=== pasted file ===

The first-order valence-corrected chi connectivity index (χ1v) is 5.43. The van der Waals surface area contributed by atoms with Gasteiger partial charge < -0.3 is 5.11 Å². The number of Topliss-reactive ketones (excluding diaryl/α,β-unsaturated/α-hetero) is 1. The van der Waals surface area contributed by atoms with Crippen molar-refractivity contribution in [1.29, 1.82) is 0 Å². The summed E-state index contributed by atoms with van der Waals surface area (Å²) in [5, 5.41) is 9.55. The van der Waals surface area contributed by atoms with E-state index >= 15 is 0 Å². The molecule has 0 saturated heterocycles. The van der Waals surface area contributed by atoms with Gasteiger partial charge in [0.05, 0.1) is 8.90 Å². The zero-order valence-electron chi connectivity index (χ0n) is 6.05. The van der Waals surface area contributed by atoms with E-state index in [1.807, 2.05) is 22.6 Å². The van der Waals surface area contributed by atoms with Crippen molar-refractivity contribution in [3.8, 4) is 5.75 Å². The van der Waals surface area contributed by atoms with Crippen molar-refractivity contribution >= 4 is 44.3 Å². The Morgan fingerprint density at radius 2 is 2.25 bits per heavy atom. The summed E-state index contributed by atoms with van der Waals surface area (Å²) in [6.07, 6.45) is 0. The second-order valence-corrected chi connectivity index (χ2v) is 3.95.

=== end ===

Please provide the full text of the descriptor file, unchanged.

The first-order valence-corrected chi connectivity index (χ1v) is 5.43. The van der Waals surface area contributed by atoms with Gasteiger partial charge < -0.3 is 5.11 Å². The number of Topliss-reactive ketones (excluding diaryl/α,β-unsaturated/α-hetero) is 1. The van der Waals surface area contributed by atoms with Crippen molar-refractivity contribution in [1.29, 1.82) is 0 Å². The summed E-state index contributed by atoms with van der Waals surface area (Å²) in [5, 5.41) is 9.55. The van der Waals surface area contributed by atoms with E-state index >= 15 is 0 Å². The molecule has 0 saturated heterocycles. The van der Waals surface area contributed by atoms with Gasteiger partial charge in [0.05, 0.1) is 8.90 Å². The zero-order valence-electron chi connectivity index (χ0n) is 6.05. The van der Waals surface area contributed by atoms with E-state index in [1.807, 2.05) is 22.6 Å². The van der Waals surface area contributed by atoms with Crippen molar-refractivity contribution in [3.8, 4) is 5.75 Å². The van der Waals surface area contributed by atoms with Crippen molar-refractivity contribution >= 4 is 44.3 Å². The Morgan fingerprint density at radius 2 is 2.25 bits per heavy atom. The summed E-state index contributed by atoms with van der Waals surface area (Å²) in [6.07, 6.45) is 0. The second-order valence-corrected chi connectivity index (χ2v) is 3.95.